The subject of words comes up here and in other Humanist discussion groups over and over. One objection to the use of certain words, like “Faith,” “spiritual” and now even “belief” is that most people do not understand these words as we do, so that if we use them we will have to explain ourselves. That is not my experience most times. Much depends on how I use the words, and in what context.
Let’s take an example. Someone asks if one of us believes in God. We might say “No.” The person might then ask “Are you an atheist.” Most of us would say “Yes.” Or at the very least, we could.
At this point, we could easily be met with a derisive snort and comments about how atheists have no values and no reason not to engage in unspeakably evil acts. Our response, I would hope, is that atheists have values that are as good and as decent as anyone else’s, including kindness, generosity and respect.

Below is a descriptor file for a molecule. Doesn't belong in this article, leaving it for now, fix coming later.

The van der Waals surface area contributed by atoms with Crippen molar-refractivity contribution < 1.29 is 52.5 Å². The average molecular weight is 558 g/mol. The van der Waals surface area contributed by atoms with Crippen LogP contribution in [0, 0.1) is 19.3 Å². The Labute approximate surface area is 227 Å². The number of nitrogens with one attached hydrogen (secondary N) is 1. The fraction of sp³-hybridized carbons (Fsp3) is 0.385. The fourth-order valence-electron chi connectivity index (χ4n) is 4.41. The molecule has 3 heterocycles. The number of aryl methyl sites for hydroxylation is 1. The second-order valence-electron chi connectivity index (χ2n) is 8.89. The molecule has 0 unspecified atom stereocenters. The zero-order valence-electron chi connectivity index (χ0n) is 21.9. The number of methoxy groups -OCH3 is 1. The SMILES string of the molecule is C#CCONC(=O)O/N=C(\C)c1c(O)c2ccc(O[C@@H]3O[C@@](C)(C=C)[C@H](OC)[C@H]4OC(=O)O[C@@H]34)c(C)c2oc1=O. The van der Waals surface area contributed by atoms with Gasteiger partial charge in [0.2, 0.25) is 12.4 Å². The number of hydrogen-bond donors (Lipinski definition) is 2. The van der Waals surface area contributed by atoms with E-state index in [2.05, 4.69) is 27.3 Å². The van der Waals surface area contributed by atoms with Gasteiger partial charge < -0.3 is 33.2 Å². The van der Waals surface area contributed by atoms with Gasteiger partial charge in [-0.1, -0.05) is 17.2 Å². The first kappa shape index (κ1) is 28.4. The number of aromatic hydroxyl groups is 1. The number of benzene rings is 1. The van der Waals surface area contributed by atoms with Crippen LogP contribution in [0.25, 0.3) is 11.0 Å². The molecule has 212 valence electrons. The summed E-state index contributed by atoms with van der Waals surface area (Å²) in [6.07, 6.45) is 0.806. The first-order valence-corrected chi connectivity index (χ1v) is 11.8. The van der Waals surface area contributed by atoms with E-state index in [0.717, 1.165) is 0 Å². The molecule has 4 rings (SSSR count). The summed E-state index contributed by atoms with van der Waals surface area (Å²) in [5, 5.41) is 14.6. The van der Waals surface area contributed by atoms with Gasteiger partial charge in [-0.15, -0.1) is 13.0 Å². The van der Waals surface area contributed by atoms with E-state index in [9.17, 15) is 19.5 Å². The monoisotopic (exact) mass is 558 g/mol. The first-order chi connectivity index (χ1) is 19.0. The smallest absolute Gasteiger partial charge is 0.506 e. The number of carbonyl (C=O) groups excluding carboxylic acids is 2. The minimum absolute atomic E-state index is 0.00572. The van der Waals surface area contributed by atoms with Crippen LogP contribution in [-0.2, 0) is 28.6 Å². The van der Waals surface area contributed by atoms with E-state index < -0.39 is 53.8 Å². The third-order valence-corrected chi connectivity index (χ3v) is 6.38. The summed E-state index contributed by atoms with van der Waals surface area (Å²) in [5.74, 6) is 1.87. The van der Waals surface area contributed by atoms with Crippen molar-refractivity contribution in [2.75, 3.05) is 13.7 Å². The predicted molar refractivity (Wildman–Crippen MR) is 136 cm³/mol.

Maybe our listener won’t understand that, or won’t be persuaded. The problem isn’t with the word “atheist.” It’s with our listener’s understanding.
We can’t force other people to open their minds but we can offer them our vision. Every time we have the chance to do that, we have taken another opportunity to change a mind. Many people are open-minded enough to change their minds.
The same is true for words like “Faith,” “spiritual,” “belief,” “religion” and even “God.” Those of us secularists who use these words, even if only on rare occasions, have a different view of them than the popular view. I welcome every chance I get to offer a Humanistic worldview to people who have asked me what I believe.
Why shouldn’t we all?